Tuesday, January 20, 2009

Obama: Change We Can Almost Believe In

Every newspaper, every TV station, every blogger, hell almost every person on the planet, was eyeballing the inaugural proceedings in "Rome" today. Obama is in and Bush is out. To have replaced that reactionary, cretinous hypocritical bastard Bush with a black man who grew up without the privileges of wealth that Dubya enjoyed - well, that was a pretty sweet sight.
And, as a black man in a nation built upon black slavery and vicious racism, Obama has an unassailable authority (at present) to be the bearer of his slogan calling for "Change we can believe in". He is intelligent and articulate and has an uncanny ability to engage with the concerns that Americans face.
Okay, all that said: let's face it, he's not that radical. In fact, he's a centre right Democrat. He wants to increase troops to Afghanistan by tens of thousands, an act that would surely destabilize Pakistan further, possibly facilitating its collapse.
Obama wants to bail out the rapidly sinking economy - but let's be clear: he's talking about throwing cash at the market in order to refloat it. Sure, there'll be some new regulations to try and keep it on the rails - but for all the tax dollars that have already been thrown at the banks and the corporations and the hundreds of billions more to come, don't expect to see the government taking any serious control in order to ensure any kind of democratic accountability. 
The state intervention that Obama is supporting - that almost all of the economic elites are supporting, many much more radically so than Obama's team - is still really just neo-liberalism by another name. Look for bailouts to include significant wage concessions from important groups of workers, like those in the auto industry. For the heads of the banks, there will be reduced bonuses this year - for auto workers, there will be cuts to health benefits, pensions, working conditions and living expenses.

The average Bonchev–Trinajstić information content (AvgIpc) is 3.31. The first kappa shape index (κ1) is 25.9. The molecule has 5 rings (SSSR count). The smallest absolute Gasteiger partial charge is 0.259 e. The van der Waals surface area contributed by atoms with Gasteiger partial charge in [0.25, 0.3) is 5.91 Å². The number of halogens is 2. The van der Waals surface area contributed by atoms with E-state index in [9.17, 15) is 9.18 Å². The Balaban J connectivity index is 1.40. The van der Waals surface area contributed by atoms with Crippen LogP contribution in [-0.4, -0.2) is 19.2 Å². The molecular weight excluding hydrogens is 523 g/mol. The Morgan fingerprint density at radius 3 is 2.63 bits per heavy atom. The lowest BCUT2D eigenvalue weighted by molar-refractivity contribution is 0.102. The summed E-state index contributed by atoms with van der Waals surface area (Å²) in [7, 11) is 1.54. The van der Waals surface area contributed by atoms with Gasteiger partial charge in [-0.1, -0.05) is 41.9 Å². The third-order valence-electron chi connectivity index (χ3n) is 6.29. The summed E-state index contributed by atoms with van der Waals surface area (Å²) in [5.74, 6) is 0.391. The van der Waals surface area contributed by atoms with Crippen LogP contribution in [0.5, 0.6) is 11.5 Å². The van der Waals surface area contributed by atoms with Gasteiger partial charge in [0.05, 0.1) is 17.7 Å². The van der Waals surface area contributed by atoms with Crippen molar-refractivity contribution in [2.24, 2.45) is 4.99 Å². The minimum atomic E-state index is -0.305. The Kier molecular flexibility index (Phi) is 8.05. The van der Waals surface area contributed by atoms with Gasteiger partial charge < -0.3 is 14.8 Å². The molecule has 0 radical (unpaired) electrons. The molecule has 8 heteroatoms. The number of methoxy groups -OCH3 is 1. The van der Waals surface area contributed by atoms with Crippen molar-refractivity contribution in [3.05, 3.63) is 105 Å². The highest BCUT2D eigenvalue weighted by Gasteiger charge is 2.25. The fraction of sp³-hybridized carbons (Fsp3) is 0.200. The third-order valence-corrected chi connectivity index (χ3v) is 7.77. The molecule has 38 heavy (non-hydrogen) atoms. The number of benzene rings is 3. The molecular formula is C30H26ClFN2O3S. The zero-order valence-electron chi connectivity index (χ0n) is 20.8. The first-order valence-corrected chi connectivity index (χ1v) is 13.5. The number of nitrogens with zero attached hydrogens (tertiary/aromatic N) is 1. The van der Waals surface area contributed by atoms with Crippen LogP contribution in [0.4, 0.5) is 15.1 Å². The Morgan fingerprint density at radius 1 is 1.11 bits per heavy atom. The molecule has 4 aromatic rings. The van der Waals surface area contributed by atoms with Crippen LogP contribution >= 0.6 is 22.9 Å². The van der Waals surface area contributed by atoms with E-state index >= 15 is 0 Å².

And back to foreign policy, no one should forget his silence as Israel pounded the hell out of Gaza. It may be a step up from the usual "go get 'em, Israel" chorus but not by much. And his ultra-zionist chief of staff, Rahm Emanuel, (whose father was a terrorist with the far right Irgun) will, I'm sure, make certain that silence will be as good as it gets in this department.
Obama has stacked his cabinet with dinosaurs and right wingers, including Republicans. He even chose a kooky, powerful, homophobic evangelist, Rick Warren, to deliver the invocation at his inauguration.
There is no doubt that Obama rode to the White House on a wave of unbridled enthusiasm and hope. You could see it in the eyes of some of the million plus that turned out for his inauguration today in Washington. People literally wept with joy, unable to believe that a black man was in the White House,  just over 45 years after the Voting Rights Act. That excitement, newfound confidence and enthusiasm could be the basis for a mighty social movement that pushes Obama beyond where his ossified cabinet would have him go. It could translate into local victories for union, anti-racist, gay rights and pro-choice struggles. It could turn the tide against the Right, who have been ascendent for too long. But to do so, that energy must not be tied to the agenda of Obama's White House. 
It wasn't Obama who created the mood in America against the war in Iraq - he responded to it. It wasn't Obama who was behind the growing sentiment that corporations and banks were screwing ordinary people. He spoke to a feeling that already existed. Obama has taken those sentiments up an incredible step to the highest post in the land. The movement that put him there must seize the opportunity that he has created to push for even more, to demand that the whole dream be fulfilled.
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